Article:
It was the summer of 1903. Industries such as a wool warehouse, a lumber mill and a slaughterhouse populated the east side of Reno along Fourth Street, well before it became the Lincoln Highway. That was also when three men of German descent opened Reno Brewing Company, just east of the current Wells Avenue.
For more than 50 years, Reno Brewing Company produced fine lagers—the famous Sierra Beer known throughout the state. After surviving Prohibition, by 1950, it was the only remaining brewery in Nevada, but in 1957, it halted production forever. All that remains of it today is the shuttered bottling plant, built in 1940, and a historical legacy that lives on in the neighborhood, now known as the Brewery District.
Fast forward to the 2010s, when Reno was exploding with growth—and struggling with an identity crisis. Districts like Midtown and the Riverwalk worked to develop their brands and attract visitors and locals with commerce, art and entertainment. Along East Fourth Street, a combination of the central location and reasonable rents drew local craft brewers to set up shop, hoping to capitalize on the rich history, location and thriving popularity of local craft beer.
Under the Rose was the first to put “brewery” in the then-unnamed Brewery District, opening in 2013 in a 1930s welding shop. Pigeon Head Brewery, specializing in lager beers, opened the following year in a former SPCA shelter. Owners of The Depot, Nevada’s first combined brewery and distillery, spent more than a year revitalizing their 1910 N-C-O railroad depot building, beautifully balancing modern use with its century-old former glory, before opening at the end of 2014. Co-founder and brewer/distiller Brandon Wright is proud when he talks about the “gem of the community” they occupy; instead of ownership, he talks of being “the caretakers of this asset—history gives a sense of community.”
In 2017, Lead Dog Brewing opened just east of The Depot. Lead Dog’s success with hazy IPAs, sours and a signature peanut butter stout led to a much larger brewery in Sparks two years later, leaving the original facility as a taproom. The brand was acquired by Mammoth Brewing in 2021.
As the district evolved, it reflected the ups and downs of the greater region and beyond: Businesses rise and fall; tastes change; trends vary. A startup, Lake Tahoe Brewing, announced plans to open nearby, only to fail quickly amid legal troubles. Under the Rose shut down unexpectedly in 2018. Record Street Brewing faced years of challenges renovating their historic building (dating back to 1929, with a 1954 addition) while brewing elsewhere, before opening at the height of the COVID-19 pandemic in 2020—only to close suddenly last year.
But as they say, when one door closes, another door opens. The most recent addition to the neighborhood, Slieve Brewing, opened in an old firehouse next to Pigeon Head last year.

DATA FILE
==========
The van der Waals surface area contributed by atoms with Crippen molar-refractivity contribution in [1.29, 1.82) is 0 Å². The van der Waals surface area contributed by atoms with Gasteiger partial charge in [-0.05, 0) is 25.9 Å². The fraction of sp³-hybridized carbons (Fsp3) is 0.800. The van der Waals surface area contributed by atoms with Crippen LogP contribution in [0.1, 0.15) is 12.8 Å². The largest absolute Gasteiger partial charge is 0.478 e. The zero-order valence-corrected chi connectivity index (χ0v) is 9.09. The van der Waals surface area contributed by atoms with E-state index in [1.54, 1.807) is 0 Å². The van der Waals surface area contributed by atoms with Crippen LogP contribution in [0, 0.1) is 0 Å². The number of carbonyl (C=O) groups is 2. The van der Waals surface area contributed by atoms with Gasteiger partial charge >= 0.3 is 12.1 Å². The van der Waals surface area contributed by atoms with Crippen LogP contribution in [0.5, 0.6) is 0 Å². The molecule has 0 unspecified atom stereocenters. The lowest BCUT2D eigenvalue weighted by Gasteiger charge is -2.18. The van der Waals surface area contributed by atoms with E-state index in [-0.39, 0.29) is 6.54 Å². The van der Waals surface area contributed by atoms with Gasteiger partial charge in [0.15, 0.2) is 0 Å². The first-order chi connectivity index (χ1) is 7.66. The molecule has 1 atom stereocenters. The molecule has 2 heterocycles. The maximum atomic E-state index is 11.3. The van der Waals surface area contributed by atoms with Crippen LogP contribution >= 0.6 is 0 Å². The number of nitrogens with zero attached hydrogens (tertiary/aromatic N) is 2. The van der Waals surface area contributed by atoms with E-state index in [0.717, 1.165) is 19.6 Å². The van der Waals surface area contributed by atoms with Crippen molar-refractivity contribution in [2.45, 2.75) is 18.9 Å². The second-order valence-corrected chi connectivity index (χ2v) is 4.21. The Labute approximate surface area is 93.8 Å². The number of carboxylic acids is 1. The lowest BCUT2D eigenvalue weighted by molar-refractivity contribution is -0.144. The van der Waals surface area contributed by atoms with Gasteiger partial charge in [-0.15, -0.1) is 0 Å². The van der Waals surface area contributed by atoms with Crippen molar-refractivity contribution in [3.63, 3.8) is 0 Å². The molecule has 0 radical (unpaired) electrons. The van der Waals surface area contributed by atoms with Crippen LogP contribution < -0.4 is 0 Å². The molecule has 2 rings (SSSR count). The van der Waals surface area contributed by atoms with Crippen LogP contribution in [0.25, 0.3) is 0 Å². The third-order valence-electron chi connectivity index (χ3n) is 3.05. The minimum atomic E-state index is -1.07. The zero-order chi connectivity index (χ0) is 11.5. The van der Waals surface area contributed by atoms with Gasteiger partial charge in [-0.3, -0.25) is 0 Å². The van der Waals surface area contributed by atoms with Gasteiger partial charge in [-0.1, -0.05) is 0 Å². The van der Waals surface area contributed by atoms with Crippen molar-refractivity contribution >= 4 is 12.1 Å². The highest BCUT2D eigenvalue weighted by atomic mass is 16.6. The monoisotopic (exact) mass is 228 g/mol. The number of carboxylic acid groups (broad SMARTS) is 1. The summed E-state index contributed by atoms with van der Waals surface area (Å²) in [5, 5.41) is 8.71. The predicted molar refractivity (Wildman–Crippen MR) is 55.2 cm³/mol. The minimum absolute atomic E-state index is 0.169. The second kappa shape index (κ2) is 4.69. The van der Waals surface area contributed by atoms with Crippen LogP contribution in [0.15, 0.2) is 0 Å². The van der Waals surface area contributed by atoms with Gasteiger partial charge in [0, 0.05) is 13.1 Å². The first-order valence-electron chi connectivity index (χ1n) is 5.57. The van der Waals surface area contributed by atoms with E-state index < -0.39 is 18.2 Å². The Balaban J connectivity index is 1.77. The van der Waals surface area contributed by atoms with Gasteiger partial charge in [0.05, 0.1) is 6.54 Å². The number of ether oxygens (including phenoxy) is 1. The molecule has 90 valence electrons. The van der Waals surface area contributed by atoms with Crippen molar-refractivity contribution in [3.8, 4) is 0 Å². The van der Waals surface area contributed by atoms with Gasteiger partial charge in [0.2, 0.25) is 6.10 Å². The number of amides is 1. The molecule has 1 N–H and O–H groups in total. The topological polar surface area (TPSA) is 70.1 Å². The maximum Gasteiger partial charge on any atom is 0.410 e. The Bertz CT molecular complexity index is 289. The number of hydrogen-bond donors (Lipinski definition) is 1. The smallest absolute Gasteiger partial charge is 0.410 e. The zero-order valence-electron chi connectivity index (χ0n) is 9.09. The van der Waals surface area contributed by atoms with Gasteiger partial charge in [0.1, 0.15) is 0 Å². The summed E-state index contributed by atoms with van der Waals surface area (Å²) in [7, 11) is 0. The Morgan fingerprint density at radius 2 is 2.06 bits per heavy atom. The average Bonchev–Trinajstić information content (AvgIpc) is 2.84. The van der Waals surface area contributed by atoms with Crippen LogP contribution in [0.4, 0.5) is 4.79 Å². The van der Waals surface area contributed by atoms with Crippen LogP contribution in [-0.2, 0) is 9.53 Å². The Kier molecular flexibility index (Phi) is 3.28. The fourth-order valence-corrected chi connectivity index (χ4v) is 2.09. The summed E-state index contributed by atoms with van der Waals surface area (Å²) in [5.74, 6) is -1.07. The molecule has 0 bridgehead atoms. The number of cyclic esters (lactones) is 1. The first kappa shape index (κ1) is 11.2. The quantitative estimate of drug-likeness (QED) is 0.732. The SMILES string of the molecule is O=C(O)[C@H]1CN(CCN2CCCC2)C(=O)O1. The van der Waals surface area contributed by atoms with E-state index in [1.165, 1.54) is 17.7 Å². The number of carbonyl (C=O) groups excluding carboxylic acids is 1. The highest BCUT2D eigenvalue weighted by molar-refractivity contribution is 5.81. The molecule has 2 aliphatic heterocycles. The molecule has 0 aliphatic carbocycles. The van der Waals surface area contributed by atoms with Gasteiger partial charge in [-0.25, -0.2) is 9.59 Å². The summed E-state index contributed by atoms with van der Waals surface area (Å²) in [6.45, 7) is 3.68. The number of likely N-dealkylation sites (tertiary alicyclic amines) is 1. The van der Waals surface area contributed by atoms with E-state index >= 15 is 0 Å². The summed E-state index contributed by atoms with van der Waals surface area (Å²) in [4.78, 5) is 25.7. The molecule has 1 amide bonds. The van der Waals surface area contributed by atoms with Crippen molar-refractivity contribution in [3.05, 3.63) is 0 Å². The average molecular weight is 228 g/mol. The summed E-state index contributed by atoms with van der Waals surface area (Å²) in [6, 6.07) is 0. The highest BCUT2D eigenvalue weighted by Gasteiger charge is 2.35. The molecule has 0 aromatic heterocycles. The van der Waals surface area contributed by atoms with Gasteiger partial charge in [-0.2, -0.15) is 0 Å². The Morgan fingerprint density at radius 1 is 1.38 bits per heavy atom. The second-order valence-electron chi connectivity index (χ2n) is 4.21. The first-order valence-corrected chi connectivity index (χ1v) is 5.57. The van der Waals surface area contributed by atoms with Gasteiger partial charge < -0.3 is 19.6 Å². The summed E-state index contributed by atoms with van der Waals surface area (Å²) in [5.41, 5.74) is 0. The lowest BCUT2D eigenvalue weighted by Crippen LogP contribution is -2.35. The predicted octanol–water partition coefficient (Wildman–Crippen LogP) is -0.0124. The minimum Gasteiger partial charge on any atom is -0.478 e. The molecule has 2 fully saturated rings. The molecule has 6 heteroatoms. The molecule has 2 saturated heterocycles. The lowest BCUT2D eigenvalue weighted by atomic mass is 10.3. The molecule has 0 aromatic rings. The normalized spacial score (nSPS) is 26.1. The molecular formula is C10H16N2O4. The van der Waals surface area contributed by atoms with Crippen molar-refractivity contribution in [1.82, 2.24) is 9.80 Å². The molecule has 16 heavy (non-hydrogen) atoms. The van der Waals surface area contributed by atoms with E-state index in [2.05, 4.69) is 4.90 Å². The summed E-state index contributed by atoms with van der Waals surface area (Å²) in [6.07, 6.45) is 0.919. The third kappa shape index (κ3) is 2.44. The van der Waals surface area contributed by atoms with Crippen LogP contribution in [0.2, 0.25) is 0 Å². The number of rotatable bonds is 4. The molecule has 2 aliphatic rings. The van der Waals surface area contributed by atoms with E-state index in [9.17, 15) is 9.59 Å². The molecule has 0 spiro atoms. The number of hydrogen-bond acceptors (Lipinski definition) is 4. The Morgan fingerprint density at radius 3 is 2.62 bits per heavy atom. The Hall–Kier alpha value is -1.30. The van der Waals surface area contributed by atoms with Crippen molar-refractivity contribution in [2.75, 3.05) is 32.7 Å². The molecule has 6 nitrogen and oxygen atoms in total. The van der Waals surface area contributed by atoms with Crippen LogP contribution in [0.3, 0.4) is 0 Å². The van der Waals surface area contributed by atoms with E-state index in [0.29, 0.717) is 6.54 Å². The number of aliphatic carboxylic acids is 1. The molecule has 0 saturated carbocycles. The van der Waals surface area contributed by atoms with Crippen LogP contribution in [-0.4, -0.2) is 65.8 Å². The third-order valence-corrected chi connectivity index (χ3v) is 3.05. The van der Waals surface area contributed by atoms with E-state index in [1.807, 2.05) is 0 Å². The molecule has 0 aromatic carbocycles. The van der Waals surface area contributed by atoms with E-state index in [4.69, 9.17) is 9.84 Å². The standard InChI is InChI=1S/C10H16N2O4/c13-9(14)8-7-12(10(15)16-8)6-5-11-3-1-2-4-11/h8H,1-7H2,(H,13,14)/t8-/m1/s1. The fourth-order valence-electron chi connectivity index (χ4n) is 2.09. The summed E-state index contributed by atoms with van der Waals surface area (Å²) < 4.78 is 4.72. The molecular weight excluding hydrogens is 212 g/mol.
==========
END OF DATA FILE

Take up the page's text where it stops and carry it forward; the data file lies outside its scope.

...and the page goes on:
The revitalization isn’t all about beer; much of the district’s character lies in its diversity. In 2019, the first meadery in Nevada, Black Rabbit Mead, opened its doors. Co-founder Will Truce, a former teacher, saw the potential in the district and got to work growing a community. He rallied the neighborhood’s fellow entrepreneurs, property owners and stakeholders to solidify the Brewery District name and create a coalition to bring the concept to life. Although not a brewer, he sees breweries as “sources of local pride, where people come together,” and embraces the spirit of breweries as community gathering places. After pandemic setbacks, the vision of Black Rabbit as a simple tasting room was abandoned, and the space is now established as a neighborhood center for live entertainment, tasty hand pies—and, of course, a varying selection of their lovely sparkling meads. Fittingly, another beer-related business, the Reno Brew Bike, shares the building to house their multi-rider “brew bikes,” upon which people can enjoy brewery-hopping journeys.
Transforming the neighborhood further, the Brewery District now includes three wineries sharing a tasting room next door to Lead Dog; Ferino Distillery, producing Italian-inspired spirits; and, rounding out the beer-related portfolio, the Reno Homebrewer, in a 1946 brick grocery building. Of course, many industrial and other alcohol-unrelated businesses call the district home as well.
As Reno continues to grow and evolve, so will the Brewery District. These days, the various business owners—Wright describes them as “a loose group of professional friends”—are like friendly neighbors. Someone, often Truce, will suggest a block party, or perhaps another “Tour de Brews” event, and everyone will join in. These small business owners work long, hard hours and can’t dedicate endless hours to organizing, so casual events tend to happen. Both Truce and Pigeon Head brewer/owner Bryan Holloway echoed a goal of getting past the area’s negative reputation (which still persists) and growing the historic, walkable neighborhood, where locals and visitors can spend an afternoon and evening enjoying food, drink and entertainment.
The old Reno Brewing Company bottling plant was sold in 2021 to an investor with a plan to revitalize the historic brick structure into an open marketplace—think small retail, eateries and coffee shops, a possible eastern anchor for businesses like Pigeon Head, slightly isolated in their spot furthest from downtown. When another business opens, it’s seen as growing the district—and making progressing toward their collective success more than competition.